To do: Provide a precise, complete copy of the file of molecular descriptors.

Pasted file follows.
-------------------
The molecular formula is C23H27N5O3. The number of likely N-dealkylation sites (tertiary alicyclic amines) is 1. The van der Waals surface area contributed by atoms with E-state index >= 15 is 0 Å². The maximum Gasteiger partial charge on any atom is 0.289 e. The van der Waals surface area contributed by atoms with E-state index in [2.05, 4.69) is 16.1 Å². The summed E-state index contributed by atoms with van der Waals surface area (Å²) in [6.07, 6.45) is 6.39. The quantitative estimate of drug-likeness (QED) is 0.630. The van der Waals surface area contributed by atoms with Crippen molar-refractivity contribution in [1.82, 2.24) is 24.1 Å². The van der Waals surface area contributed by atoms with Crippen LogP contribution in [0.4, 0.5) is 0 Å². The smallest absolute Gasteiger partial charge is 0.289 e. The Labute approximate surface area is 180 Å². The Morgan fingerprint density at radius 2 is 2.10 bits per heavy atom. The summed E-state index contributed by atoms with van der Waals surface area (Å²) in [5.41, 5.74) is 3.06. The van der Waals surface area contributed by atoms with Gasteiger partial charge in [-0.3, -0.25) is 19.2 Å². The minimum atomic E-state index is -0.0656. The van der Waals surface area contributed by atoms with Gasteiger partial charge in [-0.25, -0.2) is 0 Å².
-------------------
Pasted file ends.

The molecular formula is C23H27N5O3. The number of likely N-dealkylation sites (tertiary alicyclic amines) is 1. The van der Waals surface area contributed by atoms with E-state index >= 15 is 0 Å². The maximum Gasteiger partial charge on any atom is 0.289 e. The van der Waals surface area contributed by atoms with E-state index in [2.05, 4.69) is 16.1 Å². The summed E-state index contributed by atoms with van der Waals surface area (Å²) in [6.07, 6.45) is 6.39. The quantitative estimate of drug-likeness (QED) is 0.630. The van der Waals surface area contributed by atoms with Crippen molar-refractivity contribution in [1.82, 2.24) is 24.1 Å². The van der Waals surface area contributed by atoms with Crippen LogP contribution in [0.4, 0.5) is 0 Å². The smallest absolute Gasteiger partial charge is 0.289 e. The Labute approximate surface area is 180 Å². The Morgan fingerprint density at radius 2 is 2.10 bits per heavy atom. The summed E-state index contributed by atoms with van der Waals surface area (Å²) in [5.41, 5.74) is 3.06. The van der Waals surface area contributed by atoms with Gasteiger partial charge in [-0.3, -0.25) is 19.2 Å². The minimum atomic E-state index is -0.0656. The van der Waals surface area contributed by atoms with Gasteiger partial charge in [-0.25, -0.2) is 0 Å².